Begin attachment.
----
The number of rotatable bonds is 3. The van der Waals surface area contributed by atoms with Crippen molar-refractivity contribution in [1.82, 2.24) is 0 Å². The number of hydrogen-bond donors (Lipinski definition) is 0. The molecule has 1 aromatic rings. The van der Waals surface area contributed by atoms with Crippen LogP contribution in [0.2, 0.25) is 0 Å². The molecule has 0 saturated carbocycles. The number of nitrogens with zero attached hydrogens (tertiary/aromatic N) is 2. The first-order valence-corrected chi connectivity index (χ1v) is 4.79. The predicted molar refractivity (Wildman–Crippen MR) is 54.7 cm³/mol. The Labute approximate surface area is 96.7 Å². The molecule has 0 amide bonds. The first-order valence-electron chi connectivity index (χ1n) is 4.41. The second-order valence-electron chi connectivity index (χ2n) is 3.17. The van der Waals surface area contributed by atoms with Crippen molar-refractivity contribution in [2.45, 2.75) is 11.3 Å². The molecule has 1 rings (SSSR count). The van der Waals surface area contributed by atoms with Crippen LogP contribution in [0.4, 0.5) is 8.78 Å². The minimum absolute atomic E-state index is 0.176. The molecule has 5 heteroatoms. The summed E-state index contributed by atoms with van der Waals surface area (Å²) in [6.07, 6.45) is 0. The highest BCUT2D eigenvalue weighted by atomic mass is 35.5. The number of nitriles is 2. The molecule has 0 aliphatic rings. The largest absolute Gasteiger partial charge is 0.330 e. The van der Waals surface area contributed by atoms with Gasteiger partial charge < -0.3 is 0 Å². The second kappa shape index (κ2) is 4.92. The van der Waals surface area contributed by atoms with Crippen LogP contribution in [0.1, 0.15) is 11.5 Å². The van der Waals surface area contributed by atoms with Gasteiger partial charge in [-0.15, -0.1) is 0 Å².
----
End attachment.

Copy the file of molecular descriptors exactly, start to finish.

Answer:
The number of rotatable bonds is 3. The van der Waals surface area contributed by atoms with Crippen molar-refractivity contribution in [1.82, 2.24) is 0 Å². The number of hydrogen-bond donors (Lipinski definition) is 0. The molecule has 1 aromatic rings. The van der Waals surface area contributed by atoms with Crippen LogP contribution in [0.2, 0.25) is 0 Å². The molecule has 0 saturated carbocycles. The number of nitrogens with zero attached hydrogens (tertiary/aromatic N) is 2. The first-order valence-corrected chi connectivity index (χ1v) is 4.79. The predicted molar refractivity (Wildman–Crippen MR) is 54.7 cm³/mol. The Labute approximate surface area is 96.7 Å². The molecule has 0 amide bonds. The first-order valence-electron chi connectivity index (χ1n) is 4.41. The second-order valence-electron chi connectivity index (χ2n) is 3.17. The van der Waals surface area contributed by atoms with Crippen molar-refractivity contribution in [2.45, 2.75) is 11.3 Å². The molecule has 1 rings (SSSR count). The van der Waals surface area contributed by atoms with Crippen LogP contribution in [0.4, 0.5) is 8.78 Å². The minimum absolute atomic E-state index is 0.176. The molecule has 5 heteroatoms. The summed E-state index contributed by atoms with van der Waals surface area (Å²) in [6.07, 6.45) is 0. The highest BCUT2D eigenvalue weighted by atomic mass is 35.5. The number of nitriles is 2. The molecule has 0 aliphatic rings. The largest absolute Gasteiger partial charge is 0.330 e. The van der Waals surface area contributed by atoms with Gasteiger partial charge < -0.3 is 0 Å². The second kappa shape index (κ2) is 4.92. The van der Waals surface area contributed by atoms with Crippen LogP contribution in [0.1, 0.15) is 11.5 Å². The van der Waals surface area contributed by atoms with Gasteiger partial charge in [-0.15, -0.1) is 0 Å².